The early enactment of a National Bank would never have existed without Hamilton?s drive. He single handedly planned and set the foundation for a bank, which was essential to his fiscal philosophy. His presentation to congress was so detailed and thorough that a majority if the House even needed explanation as to the rudimentary function of the bank (Mitchell 197). Jeffersonians opposed this plan because they had a strict view of the constitution, which did not call for a national bank. Hamilton used the elastic clause to justify this, and felt that the bank was ?necessary and proper? to the function of the government. He also knew that the politicians he needed the support of were aristocrats and would favor a strong central economy, as opposed to the Jeffersonian vision of a nation of self-sufficient farmers (Dos Passos 238). Here Hamilton knew that the common man, which was represented by the Republicans, would not play a role in the banks formation, and that the Federalists would be able to pass the bank. The bank would not have passed, however, had Hamilton not personally convinced the president of its merit. Washington?s approval led to immediate subscription of the capital and a successful beginning (Mitchell 203). Hamilton?s bank proved to be essential to the country?s early economic stability, and was a product of his singular effort.

Included in Hamilton?s vision of the country was an emphasis on industry. He foresaw the United States as becoming an industrial power on the worlds scale. All in all, Hamilton?s report brilliantly expounded the doctrine of a powerful, prosperous and self-contained nation and blue printed the exposition with a program well calculated to achieve it? (Schachner 187). In addition to this, Schachner also calls December 5, 1791?s report ?the most eloquent argument ever made to prove the necessity for industrializing a nation? (186). Hamilton wrote an exquisite report that well supported his argument for an industrialized nation. He acted even before gaining the approval of Congress, as he made commercial investments while still a civilian. He developed S.U.M. or the Society for Establishing Useful Manufactures, completely independent of the government (Dos Passos 238). Hamilton?s foresight was durable and sound, he saw the United States as it is today. Our country is now powerful in importing and exporting industrial products and is not a Jeffersonian nation of farmers. The policies that Hamilton was in favor of have led the United States to a very strong economy and a world power.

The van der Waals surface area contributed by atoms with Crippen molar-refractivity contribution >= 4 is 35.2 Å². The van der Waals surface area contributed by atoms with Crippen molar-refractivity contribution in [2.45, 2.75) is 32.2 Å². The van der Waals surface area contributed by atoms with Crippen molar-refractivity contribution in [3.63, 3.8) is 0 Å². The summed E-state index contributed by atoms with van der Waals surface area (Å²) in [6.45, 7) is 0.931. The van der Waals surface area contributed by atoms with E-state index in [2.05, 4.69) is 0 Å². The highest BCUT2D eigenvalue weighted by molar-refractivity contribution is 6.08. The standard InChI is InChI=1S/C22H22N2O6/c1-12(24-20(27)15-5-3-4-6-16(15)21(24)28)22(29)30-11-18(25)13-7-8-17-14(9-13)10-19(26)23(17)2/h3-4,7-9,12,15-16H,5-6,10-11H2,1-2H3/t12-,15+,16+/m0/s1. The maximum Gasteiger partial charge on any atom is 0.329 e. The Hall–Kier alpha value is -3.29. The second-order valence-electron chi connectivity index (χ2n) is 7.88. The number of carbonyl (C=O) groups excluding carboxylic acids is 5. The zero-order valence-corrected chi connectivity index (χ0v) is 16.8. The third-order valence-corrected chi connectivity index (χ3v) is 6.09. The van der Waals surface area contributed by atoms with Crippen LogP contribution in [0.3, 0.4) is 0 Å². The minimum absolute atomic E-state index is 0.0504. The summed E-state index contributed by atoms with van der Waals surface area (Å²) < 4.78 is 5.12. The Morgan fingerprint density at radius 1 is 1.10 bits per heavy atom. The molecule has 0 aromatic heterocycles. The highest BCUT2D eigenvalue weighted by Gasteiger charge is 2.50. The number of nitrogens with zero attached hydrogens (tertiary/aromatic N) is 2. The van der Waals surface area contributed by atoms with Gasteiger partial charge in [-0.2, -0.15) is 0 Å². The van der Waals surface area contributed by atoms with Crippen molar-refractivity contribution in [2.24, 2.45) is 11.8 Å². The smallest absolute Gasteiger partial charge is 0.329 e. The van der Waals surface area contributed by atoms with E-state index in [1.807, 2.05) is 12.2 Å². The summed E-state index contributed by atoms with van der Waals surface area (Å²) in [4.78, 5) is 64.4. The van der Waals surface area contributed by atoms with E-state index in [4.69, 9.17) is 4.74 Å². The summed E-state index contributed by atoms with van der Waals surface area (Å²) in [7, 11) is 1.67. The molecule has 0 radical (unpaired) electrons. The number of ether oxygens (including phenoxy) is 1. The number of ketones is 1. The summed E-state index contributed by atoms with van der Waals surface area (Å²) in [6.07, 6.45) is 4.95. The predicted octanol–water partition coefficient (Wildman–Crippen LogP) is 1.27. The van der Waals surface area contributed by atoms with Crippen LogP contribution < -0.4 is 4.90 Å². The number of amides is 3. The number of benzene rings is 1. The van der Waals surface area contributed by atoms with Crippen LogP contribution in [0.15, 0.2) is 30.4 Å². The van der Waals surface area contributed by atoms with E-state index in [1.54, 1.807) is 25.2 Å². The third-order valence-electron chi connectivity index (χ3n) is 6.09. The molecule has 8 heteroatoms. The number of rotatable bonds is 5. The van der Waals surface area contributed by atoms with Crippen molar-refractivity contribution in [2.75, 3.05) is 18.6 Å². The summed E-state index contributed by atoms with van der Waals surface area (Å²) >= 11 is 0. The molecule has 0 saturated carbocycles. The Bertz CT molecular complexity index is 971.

Under Washington, Hamilton became the country?s first Secretary of the Treasury. Although Secretary of State is usually thought of as highest cabinet post, Hamilton made the treasury immensely powerful. He made the position into a virtual prime ministry, controlling other parts of the government (Mitchell 298-299). Although his was the second position in the cabinet, he thought of himself as the Prime Minister. The other members of the Presidents official family were his subordinates? (Bower 169). Hamilton created a position so powerful he was able to control any part of the government he needed to cooperate with his policies.